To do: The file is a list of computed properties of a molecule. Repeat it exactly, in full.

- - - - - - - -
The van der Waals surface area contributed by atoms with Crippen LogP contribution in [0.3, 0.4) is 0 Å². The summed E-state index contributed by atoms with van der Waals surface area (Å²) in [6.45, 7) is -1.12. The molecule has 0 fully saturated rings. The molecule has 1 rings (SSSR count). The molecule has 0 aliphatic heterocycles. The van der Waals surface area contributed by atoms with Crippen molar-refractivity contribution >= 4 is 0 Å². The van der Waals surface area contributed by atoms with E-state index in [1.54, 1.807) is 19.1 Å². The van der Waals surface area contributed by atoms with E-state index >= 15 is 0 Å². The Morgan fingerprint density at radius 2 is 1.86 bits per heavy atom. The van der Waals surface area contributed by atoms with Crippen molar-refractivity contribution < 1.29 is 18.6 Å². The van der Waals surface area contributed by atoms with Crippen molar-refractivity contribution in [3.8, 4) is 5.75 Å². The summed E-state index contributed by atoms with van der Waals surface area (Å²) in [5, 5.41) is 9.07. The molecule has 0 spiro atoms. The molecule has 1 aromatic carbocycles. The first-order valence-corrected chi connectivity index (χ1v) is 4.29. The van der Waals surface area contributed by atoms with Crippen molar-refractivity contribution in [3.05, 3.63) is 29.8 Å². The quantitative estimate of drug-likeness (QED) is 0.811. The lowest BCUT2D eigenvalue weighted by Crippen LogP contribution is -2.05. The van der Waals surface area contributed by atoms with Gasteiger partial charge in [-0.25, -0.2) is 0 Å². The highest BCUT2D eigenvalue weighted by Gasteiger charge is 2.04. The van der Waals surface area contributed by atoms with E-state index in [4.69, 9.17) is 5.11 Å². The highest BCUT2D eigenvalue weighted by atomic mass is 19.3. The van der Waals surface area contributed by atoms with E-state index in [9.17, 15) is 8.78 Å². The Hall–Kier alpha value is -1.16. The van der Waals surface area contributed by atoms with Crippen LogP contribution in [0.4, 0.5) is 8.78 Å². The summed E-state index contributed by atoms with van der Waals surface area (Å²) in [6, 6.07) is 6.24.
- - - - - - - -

The van der Waals surface area contributed by atoms with Crippen LogP contribution in [0.3, 0.4) is 0 Å². The summed E-state index contributed by atoms with van der Waals surface area (Å²) in [6.45, 7) is -1.12. The molecule has 0 fully saturated rings. The molecule has 1 rings (SSSR count). The molecule has 0 aliphatic heterocycles. The van der Waals surface area contributed by atoms with Crippen molar-refractivity contribution >= 4 is 0 Å². The van der Waals surface area contributed by atoms with E-state index in [1.54, 1.807) is 19.1 Å². The van der Waals surface area contributed by atoms with E-state index >= 15 is 0 Å². The Morgan fingerprint density at radius 2 is 1.86 bits per heavy atom. The van der Waals surface area contributed by atoms with Crippen molar-refractivity contribution < 1.29 is 18.6 Å². The van der Waals surface area contributed by atoms with Crippen molar-refractivity contribution in [3.8, 4) is 5.75 Å². The summed E-state index contributed by atoms with van der Waals surface area (Å²) in [5, 5.41) is 9.07. The molecule has 0 spiro atoms. The molecule has 1 aromatic carbocycles. The first-order valence-corrected chi connectivity index (χ1v) is 4.29. The van der Waals surface area contributed by atoms with Crippen molar-refractivity contribution in [3.05, 3.63) is 29.8 Å². The quantitative estimate of drug-likeness (QED) is 0.811. The lowest BCUT2D eigenvalue weighted by Crippen LogP contribution is -2.05. The van der Waals surface area contributed by atoms with Gasteiger partial charge in [-0.25, -0.2) is 0 Å². The highest BCUT2D eigenvalue weighted by Gasteiger charge is 2.04. The van der Waals surface area contributed by atoms with E-state index in [4.69, 9.17) is 5.11 Å². The highest BCUT2D eigenvalue weighted by atomic mass is 19.3. The van der Waals surface area contributed by atoms with E-state index in [9.17, 15) is 8.78 Å². The Hall–Kier alpha value is -1.16. The van der Waals surface area contributed by atoms with Crippen LogP contribution in [0.4, 0.5) is 8.78 Å². The summed E-state index contributed by atoms with van der Waals surface area (Å²) in [6, 6.07) is 6.24.